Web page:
From: Eric Ford (azsro001_at_[hidden])
Date: 2003-03-05 19:34:23
> This looks most interesting, and there most definitely remains a
> great need for
> a units handling package.
> I presume you have looked at W W Brown's SI units proposal
> and wonder why you rejected it and how your proposal is different.
Yes, I had seen his old code, but not this proposal. (I have not seen
a version of his code which implements his proposal. Please let me
know if you can point to one.) I share many of his goals, and
certainly benefitted from reviewing his code. I'll outline some of
the differences below.
- From his proposal:
- Application of current software technology to numeric physical concepts
- Convenient (near-trivial) expression in such applications
- General utility rooted in existing standards
- Use of nomenclature from our problem domain
- No attendant run-time performance penalties
- His library does not allow for additional, non-SI units (e.g. money, memory).
- His library does not allow for strongly typed distinctions between
quantities of the same dimension (e.g., kilograms of apples versus
kilograms of oranges).
- While his proposal allows for fractional dimensions, the version of
his code that I have does not.
- While his proposal mentions standard compliance and Kai, the
version of SIUnits which I have appears to have been developed
primarily with MS C++ in mind. I was unable to get SIunits to compile
with g++. My library compiles with g++, and I've tried to make it all
valid C++ (please notify me if you find shortcomings). I have not
attempted to make it work with non-compliant compilers (e.g., those
which do not support for partial template specialization). If others
would like to help make it support other compilers, I would appreciate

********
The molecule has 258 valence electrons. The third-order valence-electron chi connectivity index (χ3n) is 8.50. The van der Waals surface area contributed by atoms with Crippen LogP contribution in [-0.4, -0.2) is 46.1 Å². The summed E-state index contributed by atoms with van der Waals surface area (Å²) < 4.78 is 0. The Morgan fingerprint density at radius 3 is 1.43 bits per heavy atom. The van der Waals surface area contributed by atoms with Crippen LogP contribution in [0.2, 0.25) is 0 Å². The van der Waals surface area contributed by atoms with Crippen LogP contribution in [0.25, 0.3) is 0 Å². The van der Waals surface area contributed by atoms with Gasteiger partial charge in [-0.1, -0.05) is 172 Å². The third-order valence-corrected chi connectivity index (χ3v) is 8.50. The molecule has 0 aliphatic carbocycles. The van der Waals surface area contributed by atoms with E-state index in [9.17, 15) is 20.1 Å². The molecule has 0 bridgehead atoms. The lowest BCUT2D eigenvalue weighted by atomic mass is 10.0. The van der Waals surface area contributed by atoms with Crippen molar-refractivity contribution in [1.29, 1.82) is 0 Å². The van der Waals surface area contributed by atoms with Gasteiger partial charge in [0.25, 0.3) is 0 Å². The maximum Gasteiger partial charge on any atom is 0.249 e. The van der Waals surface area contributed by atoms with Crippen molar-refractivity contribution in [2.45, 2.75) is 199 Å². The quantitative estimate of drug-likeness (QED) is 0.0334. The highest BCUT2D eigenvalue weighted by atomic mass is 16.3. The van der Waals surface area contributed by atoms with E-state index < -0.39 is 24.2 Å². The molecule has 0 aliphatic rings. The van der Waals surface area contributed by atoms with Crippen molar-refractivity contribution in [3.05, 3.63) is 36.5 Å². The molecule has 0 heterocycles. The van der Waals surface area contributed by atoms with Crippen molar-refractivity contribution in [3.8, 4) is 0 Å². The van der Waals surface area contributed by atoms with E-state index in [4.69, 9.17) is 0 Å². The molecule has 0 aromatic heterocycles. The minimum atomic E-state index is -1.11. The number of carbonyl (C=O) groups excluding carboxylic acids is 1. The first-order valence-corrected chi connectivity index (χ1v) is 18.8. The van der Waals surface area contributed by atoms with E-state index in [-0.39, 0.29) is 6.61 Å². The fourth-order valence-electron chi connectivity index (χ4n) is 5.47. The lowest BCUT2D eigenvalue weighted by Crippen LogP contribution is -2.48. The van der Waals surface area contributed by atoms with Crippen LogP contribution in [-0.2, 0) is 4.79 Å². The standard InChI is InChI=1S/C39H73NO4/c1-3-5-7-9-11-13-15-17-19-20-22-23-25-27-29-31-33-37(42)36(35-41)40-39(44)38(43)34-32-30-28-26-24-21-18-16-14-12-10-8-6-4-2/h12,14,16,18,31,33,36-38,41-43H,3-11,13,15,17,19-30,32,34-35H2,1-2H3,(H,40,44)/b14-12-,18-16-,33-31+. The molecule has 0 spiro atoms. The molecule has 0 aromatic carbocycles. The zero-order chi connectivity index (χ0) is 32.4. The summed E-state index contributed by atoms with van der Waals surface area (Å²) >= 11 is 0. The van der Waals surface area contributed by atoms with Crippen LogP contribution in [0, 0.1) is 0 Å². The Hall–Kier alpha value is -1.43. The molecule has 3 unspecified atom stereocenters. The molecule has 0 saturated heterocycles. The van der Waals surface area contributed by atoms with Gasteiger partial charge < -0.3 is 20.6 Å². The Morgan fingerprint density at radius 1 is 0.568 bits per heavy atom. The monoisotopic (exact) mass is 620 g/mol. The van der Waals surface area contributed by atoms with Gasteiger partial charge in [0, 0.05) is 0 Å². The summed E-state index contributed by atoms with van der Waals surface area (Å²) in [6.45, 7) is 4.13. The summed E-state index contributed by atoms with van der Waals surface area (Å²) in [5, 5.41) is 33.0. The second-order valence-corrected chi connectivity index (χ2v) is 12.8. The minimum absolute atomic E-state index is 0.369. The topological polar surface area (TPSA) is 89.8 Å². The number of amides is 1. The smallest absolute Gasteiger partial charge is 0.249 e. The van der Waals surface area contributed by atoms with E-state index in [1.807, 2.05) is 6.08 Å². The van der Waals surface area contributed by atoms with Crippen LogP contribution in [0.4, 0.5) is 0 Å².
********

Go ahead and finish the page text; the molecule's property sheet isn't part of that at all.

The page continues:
- My fraction_ct class closely resembles his Ratio class. Mine uses
the boost/math/common_factor_ct class, while his uses his own Gcd class.
- My dimlist (short for dimension_list) class closely resembles his
List class. A difference is that I perform dimensional arithmetic
using separate classes for each operation (multiply, divide, raise
to power, etc.) rather than his ListCombine class which takes an
extra operator tag parameter. I believe this is a little easier
for compilers and see no significant downside.
- I tag each dimensioned quantity as belong to a system of dimensions,
while he uses the term view.
- My base_dimen class is similar to his Anon class.
- His proposal claims to allow arithmetical expressions involving
physical quantities expressed in different systems. (But the version
of his code which I have does not.) The draft version of my code
posted does not allow for such automatic conversions. (Although a
power-user could implement such automatic conversions within my
framework.) I choose my convention of strongly typed dimensional
systems on purpose, but am willing to hear debate on the subject.
- SIUnits includes many many units (e.g., figerlength), while mine at
present includes a smaller number of less commonly used units. My